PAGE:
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Vol. 112 - Issue 1, Wednesday, September 15, 2010
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Vol.6 No.51 - 7/6/1872
Vol.17 No.2 - 7/15/1882
Courtesy of the New York State Historical Association Library, Cooperstown, N.Y (.PDF files)
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History


HISTORY COLUMN
By Tom Heitz

10 Years Ago – April 1999

March “Students of the Month” at Richfield Springs Central School are Clayton Domion, Tyler Thatcher, Kaitlyn Whitbeck, Lacey Bennett, Jacob Dolhun, Damon Simonds, Cody Wells, Audrianna Butler, Jonathan Hammer, Amanda Slowik and Josh Young. The Richfield Springs Rotary Club recently presented forty students from RSCS in the Drug Abuse Resistance Education (DARE) program with certificates and tee shirts during graduation ceremonies at an assembly in the Elementary School gymnasium.


20 Years Ago – April 1989

When lab results from a recent asbestos inspection at the Richfield Springs Central School are finished the school board will work out a management plan to correct any problems found according to school superintendent Dr. Thomas Rooney. The inspection was conducted in compliance with the Federal Asbestos Hazard Emergency Response Act, Rooney said. The Board of Cooperative Educational Services of Rensselaer performed the inspection because the local Oneida-Herkimer BOCES was overloaded with inspections. Inspectors were to have taken 300 to 500 samples, but they only needed 100 to 200. Areas suspected of harboring asbestos include above the ceiling, under the carpet and around water pipes, especially around elbows. Asbestos officer Paul Bowler from Rensselaer BOCES said the object of the law is to keep the toxic material from becoming airborne. Both Rooney and Bowler agree that asbestos is commonly found in many buildings and the material is safe as long as it remains stable and does not become airborne.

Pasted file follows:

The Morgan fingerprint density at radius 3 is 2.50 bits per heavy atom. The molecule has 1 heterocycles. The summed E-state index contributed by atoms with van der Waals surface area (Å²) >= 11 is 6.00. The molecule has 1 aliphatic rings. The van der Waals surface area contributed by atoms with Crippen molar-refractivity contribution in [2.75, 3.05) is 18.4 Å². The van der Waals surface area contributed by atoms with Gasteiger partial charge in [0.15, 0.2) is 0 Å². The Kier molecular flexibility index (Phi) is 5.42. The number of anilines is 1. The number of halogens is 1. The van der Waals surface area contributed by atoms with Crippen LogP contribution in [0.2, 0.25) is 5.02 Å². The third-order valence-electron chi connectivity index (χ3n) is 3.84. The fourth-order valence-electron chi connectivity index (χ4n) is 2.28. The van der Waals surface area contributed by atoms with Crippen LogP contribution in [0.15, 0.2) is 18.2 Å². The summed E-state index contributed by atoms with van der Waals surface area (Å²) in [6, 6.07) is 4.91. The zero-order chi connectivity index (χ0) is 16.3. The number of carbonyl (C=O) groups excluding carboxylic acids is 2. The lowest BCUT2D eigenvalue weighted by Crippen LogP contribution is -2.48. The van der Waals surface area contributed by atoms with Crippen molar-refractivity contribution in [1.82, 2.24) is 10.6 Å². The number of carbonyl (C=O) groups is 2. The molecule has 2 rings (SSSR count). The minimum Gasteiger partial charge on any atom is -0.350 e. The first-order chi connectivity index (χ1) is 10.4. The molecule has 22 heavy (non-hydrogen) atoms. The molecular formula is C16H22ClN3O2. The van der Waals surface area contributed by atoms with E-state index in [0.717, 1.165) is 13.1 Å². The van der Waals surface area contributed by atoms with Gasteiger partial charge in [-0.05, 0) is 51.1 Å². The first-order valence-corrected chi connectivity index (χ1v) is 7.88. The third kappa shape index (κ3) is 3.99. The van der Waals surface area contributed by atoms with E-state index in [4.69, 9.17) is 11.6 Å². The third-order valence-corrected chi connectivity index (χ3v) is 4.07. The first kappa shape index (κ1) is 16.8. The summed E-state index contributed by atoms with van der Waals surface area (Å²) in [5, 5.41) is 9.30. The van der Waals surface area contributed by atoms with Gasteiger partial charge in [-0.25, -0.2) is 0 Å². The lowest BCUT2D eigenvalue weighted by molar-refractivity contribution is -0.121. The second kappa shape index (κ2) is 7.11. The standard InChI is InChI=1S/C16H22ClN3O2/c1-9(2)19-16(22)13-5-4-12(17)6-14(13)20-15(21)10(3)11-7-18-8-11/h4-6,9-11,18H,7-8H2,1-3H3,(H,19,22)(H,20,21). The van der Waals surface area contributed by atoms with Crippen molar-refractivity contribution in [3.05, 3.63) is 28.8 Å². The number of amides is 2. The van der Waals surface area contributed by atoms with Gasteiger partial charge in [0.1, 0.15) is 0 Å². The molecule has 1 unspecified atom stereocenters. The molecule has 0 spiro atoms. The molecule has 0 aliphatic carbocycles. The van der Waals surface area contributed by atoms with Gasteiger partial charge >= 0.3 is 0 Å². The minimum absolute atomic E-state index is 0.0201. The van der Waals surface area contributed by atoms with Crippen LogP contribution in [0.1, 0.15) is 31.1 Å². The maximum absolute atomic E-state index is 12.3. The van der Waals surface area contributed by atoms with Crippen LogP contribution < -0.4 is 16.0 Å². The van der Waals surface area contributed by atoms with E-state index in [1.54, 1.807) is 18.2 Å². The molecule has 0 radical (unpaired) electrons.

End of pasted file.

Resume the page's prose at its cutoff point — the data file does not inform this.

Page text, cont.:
50 Years Ago – April 1959

Along with the general reorganization of the whole New York Army National Guard, the Richfield Springs unit has again had its “face lifted.” This unit is now a platoon of a Military Police Company with the company headquarters in Utica. The official designation is now 3rd Platoon, 105th Military Police Co. In Utica there are three other platoons of this company. The unit also has a new commanding officer, 1st Lieutenant Howard E. Harrig. Lt. Harrig has been a member of the National Guard since 1947. Lt. Harrig and his family reside in Laurens.


60 Years Ago – April 1949

Advertisement – “Weed’em & Reap!” Increase corn and grain yields by killing weeds with 2-4 Dow Weed Killer (Formula 40) Ideal for low volume spraying! Works equally well in hard or soft water! No clogging of spraying equipment! Economical! The finest Amine salt weed killer on the market. Effectively controls weeds and increases yield in corn and small grains. Reduces grain elevator dockage to weed seeds! Prevents weeds from clogging combines! Used and recommended by thousands of farmers. Steve A. Skramko, Distributor, Dow Chemicals, Richfield Springs, New York – Phones 277 or 397-F-13.  


75 Years Ago – April 1934

The residents of the school districts in the Towns of Richfield, Exeter, Columbia and Warren who have petitioned the State Department of Education for a Central School at Richfield Springs will be given an opportunity to vote on centralization – this according to statements made to the Board of Education of Richfield Springs High School in Albany on Thursday afternoon of last week by Mr. Ray P. Snyder, director of the Division of Rural Education. Preliminary examination and plotting will be done by Mr. Snyder’s assistants. Then, due notices will be published covering the time and place for a meeting of all the qualified voters of the participating school districts to vote on the question – Shall the centralized school district be formed? The department will not permit a single school district to hold up this centralization.


100 Years Ago – April 1909

Advertisement – We put you onto a good thing! – when we suggest your sampling a Clematis cigar. It’s no trick of trade that makes the Clematis the popular success it is – it’s the sheer merit of its smoking qualities. Carefully cured tobacco, skill and expertness in manufacture – all that goes to make a cigar a delight to the smoker who knows whereof he smells and tastes – round up in pretty close to perfection in the Clematis at 5 cents apiece, $1.75 the box of 50. D.W. Woods – D.W. Woods, Sign of the Indian, Main Street – Headquarters for New York Papers.


Resources for this column have been provided courtesy of the New York State Historical Association Library.


 


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